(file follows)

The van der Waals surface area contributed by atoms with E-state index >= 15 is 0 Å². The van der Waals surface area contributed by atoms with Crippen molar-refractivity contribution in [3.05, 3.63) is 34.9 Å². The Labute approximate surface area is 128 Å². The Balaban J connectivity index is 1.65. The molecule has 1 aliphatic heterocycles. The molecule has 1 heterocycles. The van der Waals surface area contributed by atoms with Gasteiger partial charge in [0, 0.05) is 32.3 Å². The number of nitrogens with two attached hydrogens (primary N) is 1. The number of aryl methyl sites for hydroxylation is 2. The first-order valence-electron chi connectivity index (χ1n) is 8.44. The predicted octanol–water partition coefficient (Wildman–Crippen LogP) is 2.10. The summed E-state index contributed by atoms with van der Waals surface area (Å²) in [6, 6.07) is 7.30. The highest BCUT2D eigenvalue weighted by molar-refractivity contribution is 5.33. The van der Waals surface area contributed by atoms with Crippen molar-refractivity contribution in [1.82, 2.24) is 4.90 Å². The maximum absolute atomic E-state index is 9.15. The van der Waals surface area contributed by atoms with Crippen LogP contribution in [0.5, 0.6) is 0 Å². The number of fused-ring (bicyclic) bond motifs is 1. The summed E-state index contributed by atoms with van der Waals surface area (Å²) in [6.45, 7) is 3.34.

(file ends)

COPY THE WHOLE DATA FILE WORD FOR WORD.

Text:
The van der Waals surface area contributed by atoms with E-state index >= 15 is 0 Å². The van der Waals surface area contributed by atoms with Crippen molar-refractivity contribution in [3.05, 3.63) is 34.9 Å². The Labute approximate surface area is 128 Å². The Balaban J connectivity index is 1.65. The molecule has 1 aliphatic heterocycles. The molecule has 1 heterocycles. The van der Waals surface area contributed by atoms with Gasteiger partial charge in [0, 0.05) is 32.3 Å². The number of nitrogens with two attached hydrogens (primary N) is 1. The number of aryl methyl sites for hydroxylation is 2. The first-order valence-electron chi connectivity index (χ1n) is 8.44. The predicted octanol–water partition coefficient (Wildman–Crippen LogP) is 2.10. The summed E-state index contributed by atoms with van der Waals surface area (Å²) in [6, 6.07) is 7.30. The highest BCUT2D eigenvalue weighted by molar-refractivity contribution is 5.33. The van der Waals surface area contributed by atoms with Crippen molar-refractivity contribution in [1.82, 2.24) is 4.90 Å². The maximum absolute atomic E-state index is 9.15. The van der Waals surface area contributed by atoms with Crippen LogP contribution in [0.5, 0.6) is 0 Å². The number of fused-ring (bicyclic) bond motifs is 1. The summed E-state index contributed by atoms with van der Waals surface area (Å²) in [6.45, 7) is 3.34.